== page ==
That insistence on the primacy of the individual is echoed in the show’s preference for psychological exploration and detail. The stories of Victor Frieze and Jervis Tetch move us because we recognize in their plight and in their responses motives and emotions that we feel in our own lives. Even the more monstrous psychos take off from real human emotions, quirks, and dilemmas. And Batman’s most fearsome and troublesome adversaries are twisted versions of himself.
True, the baddies for the most part go unreformed. This is a very Calvinistic attitude, I’ve remarked, but that's also part of the show’s larger, very Protestant ethic: Society can take care of itself. God--or his agents--is interested in us.
But “The Forgotten” is interested in nothing but its own self-manufactured scandal. Homelessness is a problem, but its social causes are complex and have less to do with economics than with pathologies of the mind and will: drug abuse, mental sickness, and the unwillingess of contemporary ideologies to think about them outside of their own dogmas. “The Forgotten” merely gins up a tepid story about kidnapping and slave labor. It shows no interest in its characters either. Riley is just a “family man”; Salvo’s a comic who isn’t as funny as either he or the writers think he is. Worst of all is “Boss Biggis,” a humorless, ugly, badly drawn stock villain with a tedious schtick. (He talks with his mouth full.) They say and do nothing that suggests the writers have given even two thoughts to their characters or personalities. And if the writers aren’t interested in them, why should we be?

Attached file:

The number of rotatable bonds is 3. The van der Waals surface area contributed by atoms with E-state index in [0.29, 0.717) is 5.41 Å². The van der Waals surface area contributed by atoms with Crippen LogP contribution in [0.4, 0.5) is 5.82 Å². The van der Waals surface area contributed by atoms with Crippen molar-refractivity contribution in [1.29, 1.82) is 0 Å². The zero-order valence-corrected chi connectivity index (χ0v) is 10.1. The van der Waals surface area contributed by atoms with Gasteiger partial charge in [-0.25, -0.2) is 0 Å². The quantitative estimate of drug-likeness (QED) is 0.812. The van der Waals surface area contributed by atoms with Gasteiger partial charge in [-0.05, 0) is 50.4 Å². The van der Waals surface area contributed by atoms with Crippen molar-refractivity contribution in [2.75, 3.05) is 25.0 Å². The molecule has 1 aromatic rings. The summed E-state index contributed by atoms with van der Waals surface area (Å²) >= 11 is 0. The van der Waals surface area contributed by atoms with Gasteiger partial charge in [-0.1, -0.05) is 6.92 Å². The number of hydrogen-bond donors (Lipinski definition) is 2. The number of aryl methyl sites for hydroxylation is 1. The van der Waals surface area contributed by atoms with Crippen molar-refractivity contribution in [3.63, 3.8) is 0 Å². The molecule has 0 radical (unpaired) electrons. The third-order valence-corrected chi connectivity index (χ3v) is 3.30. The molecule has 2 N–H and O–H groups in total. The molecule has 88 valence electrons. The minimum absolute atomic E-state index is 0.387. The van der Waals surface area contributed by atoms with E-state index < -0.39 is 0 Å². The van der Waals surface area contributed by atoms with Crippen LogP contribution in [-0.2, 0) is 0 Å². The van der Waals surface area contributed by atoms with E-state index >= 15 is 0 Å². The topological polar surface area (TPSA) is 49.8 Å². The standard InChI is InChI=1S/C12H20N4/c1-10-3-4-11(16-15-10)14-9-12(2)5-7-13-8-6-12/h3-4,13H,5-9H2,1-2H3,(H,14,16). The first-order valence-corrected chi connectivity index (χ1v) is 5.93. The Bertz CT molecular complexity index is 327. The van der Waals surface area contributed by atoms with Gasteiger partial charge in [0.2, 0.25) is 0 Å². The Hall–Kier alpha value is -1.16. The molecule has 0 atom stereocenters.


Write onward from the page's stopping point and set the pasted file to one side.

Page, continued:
The episode tries working up a little bit of self-exploration on Bruce’s part with a meant-to-be-stylish dream sequence that is depressingly literal and reveals nothing that we didn’t already know about him. Again, the series does better by contrasting Batman with his adversaries.
It's not my place to condemn Derek, who is a writer with more than just Batman to her credit. Her take on the Dark Knight is an interesting one, and it's a pity that no one has--to my knowledge--gotten her account of her brief tenure on the series' writing staff. Still, her sins are those of sincerety and pedantry. And it's a point made implicitly in her own best work, "The Cat and the Claw": Behavior that would be admirable in one context is not admirable in all of them. The attitude of an activist and the needs of a good action cartoon do not serve each other well.
Boyd Kirkland: "There was a sequence at the beginning where Batman is wandering around the city, trying to find out why people were disappearing. It was staged with homeless people hanging around on sidewalks: families, mothers and kids. They made us take all that out of the boards. They said it was too much for kids to see that maybe a woman or a family can be out on the streets. They specifically asked that we only show men as homeless."